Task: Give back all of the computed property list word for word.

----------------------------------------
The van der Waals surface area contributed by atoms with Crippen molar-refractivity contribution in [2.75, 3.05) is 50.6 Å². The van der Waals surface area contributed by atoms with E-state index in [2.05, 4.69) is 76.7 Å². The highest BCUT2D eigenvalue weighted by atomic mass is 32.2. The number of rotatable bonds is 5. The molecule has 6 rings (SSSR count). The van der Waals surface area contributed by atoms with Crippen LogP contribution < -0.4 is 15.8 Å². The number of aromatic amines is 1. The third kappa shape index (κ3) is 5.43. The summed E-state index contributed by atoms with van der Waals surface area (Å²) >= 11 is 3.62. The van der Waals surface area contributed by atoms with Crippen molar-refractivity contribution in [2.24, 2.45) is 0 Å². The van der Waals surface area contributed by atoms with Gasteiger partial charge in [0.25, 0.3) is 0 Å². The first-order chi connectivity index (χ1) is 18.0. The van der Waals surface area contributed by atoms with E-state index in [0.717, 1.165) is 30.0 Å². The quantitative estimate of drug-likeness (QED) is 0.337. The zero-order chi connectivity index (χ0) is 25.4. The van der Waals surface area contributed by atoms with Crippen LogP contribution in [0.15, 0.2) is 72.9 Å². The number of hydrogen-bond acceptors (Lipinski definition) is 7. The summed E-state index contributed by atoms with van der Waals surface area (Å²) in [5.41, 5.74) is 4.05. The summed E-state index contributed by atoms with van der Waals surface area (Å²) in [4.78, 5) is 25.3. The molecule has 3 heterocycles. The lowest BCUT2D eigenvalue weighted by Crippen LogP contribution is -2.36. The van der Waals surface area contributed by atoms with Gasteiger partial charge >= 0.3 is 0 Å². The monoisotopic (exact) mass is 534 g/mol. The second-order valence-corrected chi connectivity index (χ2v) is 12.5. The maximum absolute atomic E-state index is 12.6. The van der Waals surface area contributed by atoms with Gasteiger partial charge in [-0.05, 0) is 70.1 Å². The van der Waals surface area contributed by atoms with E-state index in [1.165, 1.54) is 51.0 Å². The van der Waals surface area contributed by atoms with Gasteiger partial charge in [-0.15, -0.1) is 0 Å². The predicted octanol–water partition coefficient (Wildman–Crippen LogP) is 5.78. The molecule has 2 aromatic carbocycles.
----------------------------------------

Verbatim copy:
The van der Waals surface area contributed by atoms with Crippen molar-refractivity contribution in [2.75, 3.05) is 50.6 Å². The van der Waals surface area contributed by atoms with E-state index in [2.05, 4.69) is 76.7 Å². The highest BCUT2D eigenvalue weighted by atomic mass is 32.2. The number of rotatable bonds is 5. The molecule has 6 rings (SSSR count). The van der Waals surface area contributed by atoms with Crippen LogP contribution < -0.4 is 15.8 Å². The number of aromatic amines is 1. The third kappa shape index (κ3) is 5.43. The summed E-state index contributed by atoms with van der Waals surface area (Å²) >= 11 is 3.62. The van der Waals surface area contributed by atoms with Crippen molar-refractivity contribution in [2.24, 2.45) is 0 Å². The van der Waals surface area contributed by atoms with Gasteiger partial charge in [0.25, 0.3) is 0 Å². The first-order chi connectivity index (χ1) is 18.0. The van der Waals surface area contributed by atoms with E-state index in [0.717, 1.165) is 30.0 Å². The quantitative estimate of drug-likeness (QED) is 0.337. The zero-order chi connectivity index (χ0) is 25.4. The van der Waals surface area contributed by atoms with Crippen LogP contribution in [0.15, 0.2) is 72.9 Å². The number of hydrogen-bond acceptors (Lipinski definition) is 7. The summed E-state index contributed by atoms with van der Waals surface area (Å²) in [5.41, 5.74) is 4.05. The summed E-state index contributed by atoms with van der Waals surface area (Å²) in [4.78, 5) is 25.3. The molecule has 3 heterocycles. The lowest BCUT2D eigenvalue weighted by Crippen LogP contribution is -2.36. The van der Waals surface area contributed by atoms with Gasteiger partial charge >= 0.3 is 0 Å². The monoisotopic (exact) mass is 534 g/mol. The second-order valence-corrected chi connectivity index (χ2v) is 12.5. The maximum absolute atomic E-state index is 12.6. The van der Waals surface area contributed by atoms with Gasteiger partial charge in [-0.05, 0) is 70.1 Å². The van der Waals surface area contributed by atoms with E-state index in [1.165, 1.54) is 51.0 Å². The van der Waals surface area contributed by atoms with Gasteiger partial charge in [-0.15, -0.1) is 0 Å². The predicted octanol–water partition coefficient (Wildman–Crippen LogP) is 5.78. The molecule has 2 aromatic carbocycles.